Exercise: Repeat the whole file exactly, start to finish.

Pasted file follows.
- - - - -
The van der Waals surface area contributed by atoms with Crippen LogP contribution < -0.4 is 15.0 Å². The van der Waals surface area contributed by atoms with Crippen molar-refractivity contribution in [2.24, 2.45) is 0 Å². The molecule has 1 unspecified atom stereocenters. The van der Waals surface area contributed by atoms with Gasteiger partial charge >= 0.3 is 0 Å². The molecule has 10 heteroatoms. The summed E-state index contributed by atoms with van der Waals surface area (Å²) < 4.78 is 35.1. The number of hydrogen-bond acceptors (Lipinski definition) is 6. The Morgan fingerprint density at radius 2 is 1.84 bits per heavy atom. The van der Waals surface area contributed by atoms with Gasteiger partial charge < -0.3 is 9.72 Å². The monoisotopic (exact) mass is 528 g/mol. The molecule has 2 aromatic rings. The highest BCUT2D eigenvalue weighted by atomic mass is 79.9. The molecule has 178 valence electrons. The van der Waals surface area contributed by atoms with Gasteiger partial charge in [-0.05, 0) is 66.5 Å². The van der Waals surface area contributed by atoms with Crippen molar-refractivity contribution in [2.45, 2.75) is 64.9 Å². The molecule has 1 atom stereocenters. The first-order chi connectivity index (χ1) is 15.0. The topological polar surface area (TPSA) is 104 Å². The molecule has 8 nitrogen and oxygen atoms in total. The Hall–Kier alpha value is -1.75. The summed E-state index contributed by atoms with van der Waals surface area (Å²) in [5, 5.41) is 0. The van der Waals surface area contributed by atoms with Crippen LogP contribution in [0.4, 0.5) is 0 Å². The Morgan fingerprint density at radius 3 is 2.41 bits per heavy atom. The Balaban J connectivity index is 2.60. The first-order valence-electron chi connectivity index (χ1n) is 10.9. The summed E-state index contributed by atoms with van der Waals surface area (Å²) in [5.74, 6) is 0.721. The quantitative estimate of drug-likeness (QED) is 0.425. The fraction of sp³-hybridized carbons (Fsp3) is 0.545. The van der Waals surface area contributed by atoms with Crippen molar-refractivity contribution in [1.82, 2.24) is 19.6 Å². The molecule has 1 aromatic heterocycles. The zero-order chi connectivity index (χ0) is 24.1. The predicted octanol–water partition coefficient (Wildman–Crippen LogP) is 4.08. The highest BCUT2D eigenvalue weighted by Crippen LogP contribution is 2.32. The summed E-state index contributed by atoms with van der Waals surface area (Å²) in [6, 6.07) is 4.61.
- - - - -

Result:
The van der Waals surface area contributed by atoms with Crippen LogP contribution < -0.4 is 15.0 Å². The van der Waals surface area contributed by atoms with Crippen molar-refractivity contribution in [2.24, 2.45) is 0 Å². The molecule has 1 unspecified atom stereocenters. The van der Waals surface area contributed by atoms with Gasteiger partial charge >= 0.3 is 0 Å². The molecule has 10 heteroatoms. The summed E-state index contributed by atoms with van der Waals surface area (Å²) < 4.78 is 35.1. The number of hydrogen-bond acceptors (Lipinski definition) is 6. The Morgan fingerprint density at radius 2 is 1.84 bits per heavy atom. The van der Waals surface area contributed by atoms with Gasteiger partial charge < -0.3 is 9.72 Å². The monoisotopic (exact) mass is 528 g/mol. The molecule has 2 aromatic rings. The highest BCUT2D eigenvalue weighted by atomic mass is 79.9. The molecule has 178 valence electrons. The van der Waals surface area contributed by atoms with Gasteiger partial charge in [-0.05, 0) is 66.5 Å². The van der Waals surface area contributed by atoms with Crippen molar-refractivity contribution in [2.45, 2.75) is 64.9 Å². The molecule has 1 atom stereocenters. The first-order chi connectivity index (χ1) is 15.0. The topological polar surface area (TPSA) is 104 Å². The molecule has 8 nitrogen and oxygen atoms in total. The Hall–Kier alpha value is -1.75. The summed E-state index contributed by atoms with van der Waals surface area (Å²) in [5, 5.41) is 0. The van der Waals surface area contributed by atoms with Crippen LogP contribution in [0.4, 0.5) is 0 Å². The Morgan fingerprint density at radius 3 is 2.41 bits per heavy atom. The Balaban J connectivity index is 2.60. The first-order valence-electron chi connectivity index (χ1n) is 10.9. The summed E-state index contributed by atoms with van der Waals surface area (Å²) in [5.74, 6) is 0.721. The quantitative estimate of drug-likeness (QED) is 0.425. The fraction of sp³-hybridized carbons (Fsp3) is 0.545. The van der Waals surface area contributed by atoms with Crippen molar-refractivity contribution in [1.82, 2.24) is 19.6 Å². The molecule has 1 aromatic heterocycles. The zero-order chi connectivity index (χ0) is 24.1. The predicted octanol–water partition coefficient (Wildman–Crippen LogP) is 4.08. The highest BCUT2D eigenvalue weighted by Crippen LogP contribution is 2.32. The summed E-state index contributed by atoms with van der Waals surface area (Å²) in [6, 6.07) is 4.61.